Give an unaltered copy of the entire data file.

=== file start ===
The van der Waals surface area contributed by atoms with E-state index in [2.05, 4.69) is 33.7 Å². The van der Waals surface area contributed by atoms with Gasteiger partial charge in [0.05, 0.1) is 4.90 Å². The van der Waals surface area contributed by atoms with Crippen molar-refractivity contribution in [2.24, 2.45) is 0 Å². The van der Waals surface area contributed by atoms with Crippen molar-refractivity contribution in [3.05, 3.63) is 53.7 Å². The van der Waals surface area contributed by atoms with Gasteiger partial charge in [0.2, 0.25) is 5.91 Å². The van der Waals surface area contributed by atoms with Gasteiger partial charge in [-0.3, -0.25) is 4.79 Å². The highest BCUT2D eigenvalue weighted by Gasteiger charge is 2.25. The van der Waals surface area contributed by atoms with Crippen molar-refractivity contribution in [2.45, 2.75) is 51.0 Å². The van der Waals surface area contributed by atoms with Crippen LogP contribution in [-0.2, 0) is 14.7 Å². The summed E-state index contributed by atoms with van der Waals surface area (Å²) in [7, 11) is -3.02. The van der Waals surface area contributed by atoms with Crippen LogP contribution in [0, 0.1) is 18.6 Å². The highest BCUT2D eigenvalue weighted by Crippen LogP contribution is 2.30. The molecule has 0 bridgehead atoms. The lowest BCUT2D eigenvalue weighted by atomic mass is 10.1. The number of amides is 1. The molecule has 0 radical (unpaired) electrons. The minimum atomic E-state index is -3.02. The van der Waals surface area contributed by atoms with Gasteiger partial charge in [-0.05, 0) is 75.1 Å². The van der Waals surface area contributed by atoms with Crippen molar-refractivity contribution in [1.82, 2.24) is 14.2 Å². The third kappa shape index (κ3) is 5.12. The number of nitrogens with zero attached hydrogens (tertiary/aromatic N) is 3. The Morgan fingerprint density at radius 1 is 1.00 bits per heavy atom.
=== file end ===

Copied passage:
The van der Waals surface area contributed by atoms with E-state index in [2.05, 4.69) is 33.7 Å². The van der Waals surface area contributed by atoms with Gasteiger partial charge in [0.05, 0.1) is 4.90 Å². The van der Waals surface area contributed by atoms with Crippen molar-refractivity contribution in [2.24, 2.45) is 0 Å². The van der Waals surface area contributed by atoms with Crippen molar-refractivity contribution in [3.05, 3.63) is 53.7 Å². The van der Waals surface area contributed by atoms with Gasteiger partial charge in [0.2, 0.25) is 5.91 Å². The van der Waals surface area contributed by atoms with Gasteiger partial charge in [-0.3, -0.25) is 4.79 Å². The highest BCUT2D eigenvalue weighted by Gasteiger charge is 2.25. The van der Waals surface area contributed by atoms with Crippen molar-refractivity contribution in [2.45, 2.75) is 51.0 Å². The van der Waals surface area contributed by atoms with Crippen LogP contribution in [-0.2, 0) is 14.7 Å². The summed E-state index contributed by atoms with van der Waals surface area (Å²) in [7, 11) is -3.02. The van der Waals surface area contributed by atoms with Crippen LogP contribution in [0, 0.1) is 18.6 Å². The highest BCUT2D eigenvalue weighted by Crippen LogP contribution is 2.30. The molecule has 0 bridgehead atoms. The lowest BCUT2D eigenvalue weighted by atomic mass is 10.1. The number of amides is 1. The molecule has 0 radical (unpaired) electrons. The minimum atomic E-state index is -3.02. The van der Waals surface area contributed by atoms with Gasteiger partial charge in [-0.05, 0) is 75.1 Å². The van der Waals surface area contributed by atoms with Crippen molar-refractivity contribution in [1.82, 2.24) is 14.2 Å². The third kappa shape index (κ3) is 5.12. The number of nitrogens with zero attached hydrogens (tertiary/aromatic N) is 3. The Morgan fingerprint density at radius 1 is 1.00 bits per heavy atom.